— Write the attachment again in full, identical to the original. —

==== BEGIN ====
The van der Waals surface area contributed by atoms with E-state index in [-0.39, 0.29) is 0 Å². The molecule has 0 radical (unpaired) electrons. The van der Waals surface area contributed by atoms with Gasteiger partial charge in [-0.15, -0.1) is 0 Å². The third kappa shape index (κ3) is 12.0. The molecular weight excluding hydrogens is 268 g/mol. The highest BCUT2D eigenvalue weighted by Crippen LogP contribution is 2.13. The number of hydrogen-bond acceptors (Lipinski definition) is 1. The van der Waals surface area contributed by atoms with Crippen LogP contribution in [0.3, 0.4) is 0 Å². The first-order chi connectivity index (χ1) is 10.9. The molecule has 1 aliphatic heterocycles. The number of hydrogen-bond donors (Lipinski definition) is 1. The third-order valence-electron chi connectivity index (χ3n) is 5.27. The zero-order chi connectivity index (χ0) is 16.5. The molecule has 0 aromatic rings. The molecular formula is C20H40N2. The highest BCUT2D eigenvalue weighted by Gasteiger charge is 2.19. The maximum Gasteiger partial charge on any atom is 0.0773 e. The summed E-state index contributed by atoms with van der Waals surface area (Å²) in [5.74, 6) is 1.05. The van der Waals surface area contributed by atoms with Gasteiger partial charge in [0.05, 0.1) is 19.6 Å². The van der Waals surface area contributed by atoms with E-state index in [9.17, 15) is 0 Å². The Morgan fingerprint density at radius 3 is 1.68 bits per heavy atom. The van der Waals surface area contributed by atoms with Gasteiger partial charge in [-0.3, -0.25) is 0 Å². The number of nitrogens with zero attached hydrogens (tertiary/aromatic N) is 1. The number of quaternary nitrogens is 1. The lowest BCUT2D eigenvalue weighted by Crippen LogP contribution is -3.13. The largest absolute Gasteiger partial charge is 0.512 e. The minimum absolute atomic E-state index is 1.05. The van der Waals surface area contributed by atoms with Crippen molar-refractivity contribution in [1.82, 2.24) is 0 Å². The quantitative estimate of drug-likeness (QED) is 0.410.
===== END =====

The van der Waals surface area contributed by atoms with E-state index in [-0.39, 0.29) is 0 Å². The molecule has 0 radical (unpaired) electrons. The van der Waals surface area contributed by atoms with Gasteiger partial charge in [-0.15, -0.1) is 0 Å². The third kappa shape index (κ3) is 12.0. The molecular weight excluding hydrogens is 268 g/mol. The highest BCUT2D eigenvalue weighted by Crippen LogP contribution is 2.13. The number of hydrogen-bond acceptors (Lipinski definition) is 1. The van der Waals surface area contributed by atoms with Crippen LogP contribution in [0.3, 0.4) is 0 Å². The first-order chi connectivity index (χ1) is 10.9. The molecule has 1 aliphatic heterocycles. The number of hydrogen-bond donors (Lipinski definition) is 1. The third-order valence-electron chi connectivity index (χ3n) is 5.27. The zero-order chi connectivity index (χ0) is 16.5. The molecule has 0 aromatic rings. The molecular formula is C20H40N2. The highest BCUT2D eigenvalue weighted by Gasteiger charge is 2.19. The maximum Gasteiger partial charge on any atom is 0.0773 e. The summed E-state index contributed by atoms with van der Waals surface area (Å²) in [5.74, 6) is 1.05. The van der Waals surface area contributed by atoms with Gasteiger partial charge in [0.05, 0.1) is 19.6 Å². The van der Waals surface area contributed by atoms with E-state index in [9.17, 15) is 0 Å². The Morgan fingerprint density at radius 3 is 1.68 bits per heavy atom. The van der Waals surface area contributed by atoms with Gasteiger partial charge in [-0.3, -0.25) is 0 Å². The number of nitrogens with zero attached hydrogens (tertiary/aromatic N) is 1. The number of quaternary nitrogens is 1. The lowest BCUT2D eigenvalue weighted by Crippen LogP contribution is -3.13. The largest absolute Gasteiger partial charge is 0.512 e. The minimum absolute atomic E-state index is 1.05. The van der Waals surface area contributed by atoms with Crippen molar-refractivity contribution in [1.82, 2.24) is 0 Å². The quantitative estimate of drug-likeness (QED) is 0.410.